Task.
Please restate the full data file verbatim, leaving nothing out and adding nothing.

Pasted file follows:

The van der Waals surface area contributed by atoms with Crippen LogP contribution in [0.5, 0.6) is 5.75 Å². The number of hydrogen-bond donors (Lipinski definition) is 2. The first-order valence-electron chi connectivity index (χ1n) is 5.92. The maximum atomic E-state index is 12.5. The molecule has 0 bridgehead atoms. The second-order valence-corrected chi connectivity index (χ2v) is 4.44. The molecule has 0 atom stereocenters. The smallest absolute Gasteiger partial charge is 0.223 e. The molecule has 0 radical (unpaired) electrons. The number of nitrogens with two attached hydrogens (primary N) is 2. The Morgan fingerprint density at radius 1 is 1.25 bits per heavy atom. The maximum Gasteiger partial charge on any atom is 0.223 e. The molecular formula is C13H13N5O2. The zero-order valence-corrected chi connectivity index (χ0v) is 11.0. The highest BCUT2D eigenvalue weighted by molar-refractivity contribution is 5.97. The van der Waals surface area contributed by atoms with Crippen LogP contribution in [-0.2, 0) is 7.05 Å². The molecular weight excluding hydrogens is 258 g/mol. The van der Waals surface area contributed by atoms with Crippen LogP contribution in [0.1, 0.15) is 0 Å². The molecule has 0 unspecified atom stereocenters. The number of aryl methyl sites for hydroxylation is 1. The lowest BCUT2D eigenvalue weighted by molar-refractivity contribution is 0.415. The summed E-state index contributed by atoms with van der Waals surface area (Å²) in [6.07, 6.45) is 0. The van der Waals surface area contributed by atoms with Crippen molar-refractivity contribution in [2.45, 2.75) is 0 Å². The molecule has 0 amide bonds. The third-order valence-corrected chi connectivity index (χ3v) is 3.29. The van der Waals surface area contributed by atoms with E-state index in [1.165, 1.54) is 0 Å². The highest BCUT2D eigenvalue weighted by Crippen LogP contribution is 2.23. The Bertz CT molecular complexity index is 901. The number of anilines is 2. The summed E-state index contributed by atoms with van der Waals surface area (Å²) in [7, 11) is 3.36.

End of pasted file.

The van der Waals surface area contributed by atoms with Crippen LogP contribution in [0.5, 0.6) is 5.75 Å². The number of hydrogen-bond donors (Lipinski definition) is 2. The first-order valence-electron chi connectivity index (χ1n) is 5.92. The maximum atomic E-state index is 12.5. The molecule has 0 bridgehead atoms. The second-order valence-corrected chi connectivity index (χ2v) is 4.44. The molecule has 0 atom stereocenters. The smallest absolute Gasteiger partial charge is 0.223 e. The molecule has 0 radical (unpaired) electrons. The number of nitrogens with two attached hydrogens (primary N) is 2. The Morgan fingerprint density at radius 1 is 1.25 bits per heavy atom. The maximum Gasteiger partial charge on any atom is 0.223 e. The molecular formula is C13H13N5O2. The zero-order valence-corrected chi connectivity index (χ0v) is 11.0. The highest BCUT2D eigenvalue weighted by molar-refractivity contribution is 5.97. The van der Waals surface area contributed by atoms with Crippen LogP contribution in [-0.2, 0) is 7.05 Å². The molecular weight excluding hydrogens is 258 g/mol. The van der Waals surface area contributed by atoms with Crippen LogP contribution in [0.1, 0.15) is 0 Å². The molecule has 0 unspecified atom stereocenters. The number of aryl methyl sites for hydroxylation is 1. The lowest BCUT2D eigenvalue weighted by molar-refractivity contribution is 0.415. The summed E-state index contributed by atoms with van der Waals surface area (Å²) in [6.07, 6.45) is 0. The van der Waals surface area contributed by atoms with Crippen molar-refractivity contribution in [2.45, 2.75) is 0 Å². The molecule has 0 amide bonds. The third-order valence-corrected chi connectivity index (χ3v) is 3.29. The van der Waals surface area contributed by atoms with E-state index in [1.165, 1.54) is 0 Å². The highest BCUT2D eigenvalue weighted by Crippen LogP contribution is 2.23. The Bertz CT molecular complexity index is 901. The number of anilines is 2. The summed E-state index contributed by atoms with van der Waals surface area (Å²) in [7, 11) is 3.36.